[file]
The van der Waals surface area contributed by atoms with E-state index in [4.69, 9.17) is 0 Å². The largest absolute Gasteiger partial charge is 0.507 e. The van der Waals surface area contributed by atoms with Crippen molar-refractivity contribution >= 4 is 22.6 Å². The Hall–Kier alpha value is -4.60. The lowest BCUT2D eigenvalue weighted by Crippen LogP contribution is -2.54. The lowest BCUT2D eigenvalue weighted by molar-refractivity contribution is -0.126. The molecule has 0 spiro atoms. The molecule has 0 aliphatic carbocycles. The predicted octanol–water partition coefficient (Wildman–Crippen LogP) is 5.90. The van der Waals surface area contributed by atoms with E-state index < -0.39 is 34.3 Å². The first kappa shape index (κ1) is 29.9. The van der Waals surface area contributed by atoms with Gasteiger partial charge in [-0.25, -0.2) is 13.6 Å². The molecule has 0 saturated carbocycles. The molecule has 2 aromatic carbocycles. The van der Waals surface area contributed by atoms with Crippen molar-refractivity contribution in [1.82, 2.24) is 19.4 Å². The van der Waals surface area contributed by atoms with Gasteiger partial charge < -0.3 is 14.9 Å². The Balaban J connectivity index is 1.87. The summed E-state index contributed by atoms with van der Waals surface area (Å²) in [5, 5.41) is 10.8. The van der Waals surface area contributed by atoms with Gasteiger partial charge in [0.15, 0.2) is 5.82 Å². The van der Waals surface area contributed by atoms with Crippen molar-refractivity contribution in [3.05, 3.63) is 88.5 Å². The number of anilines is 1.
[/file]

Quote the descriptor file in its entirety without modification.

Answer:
The van der Waals surface area contributed by atoms with E-state index in [4.69, 9.17) is 0 Å². The largest absolute Gasteiger partial charge is 0.507 e. The van der Waals surface area contributed by atoms with Crippen molar-refractivity contribution >= 4 is 22.6 Å². The Hall–Kier alpha value is -4.60. The lowest BCUT2D eigenvalue weighted by Crippen LogP contribution is -2.54. The lowest BCUT2D eigenvalue weighted by molar-refractivity contribution is -0.126. The molecule has 0 spiro atoms. The molecule has 0 aliphatic carbocycles. The predicted octanol–water partition coefficient (Wildman–Crippen LogP) is 5.90. The van der Waals surface area contributed by atoms with E-state index < -0.39 is 34.3 Å². The first kappa shape index (κ1) is 29.9. The van der Waals surface area contributed by atoms with Gasteiger partial charge in [-0.25, -0.2) is 13.6 Å². The molecule has 0 saturated carbocycles. The molecule has 2 aromatic carbocycles. The van der Waals surface area contributed by atoms with Crippen molar-refractivity contribution in [1.82, 2.24) is 19.4 Å². The van der Waals surface area contributed by atoms with Gasteiger partial charge < -0.3 is 14.9 Å². The Balaban J connectivity index is 1.87. The summed E-state index contributed by atoms with van der Waals surface area (Å²) in [5, 5.41) is 10.8. The van der Waals surface area contributed by atoms with Gasteiger partial charge in [0.15, 0.2) is 5.82 Å². The van der Waals surface area contributed by atoms with Crippen molar-refractivity contribution in [3.05, 3.63) is 88.5 Å². The number of anilines is 1.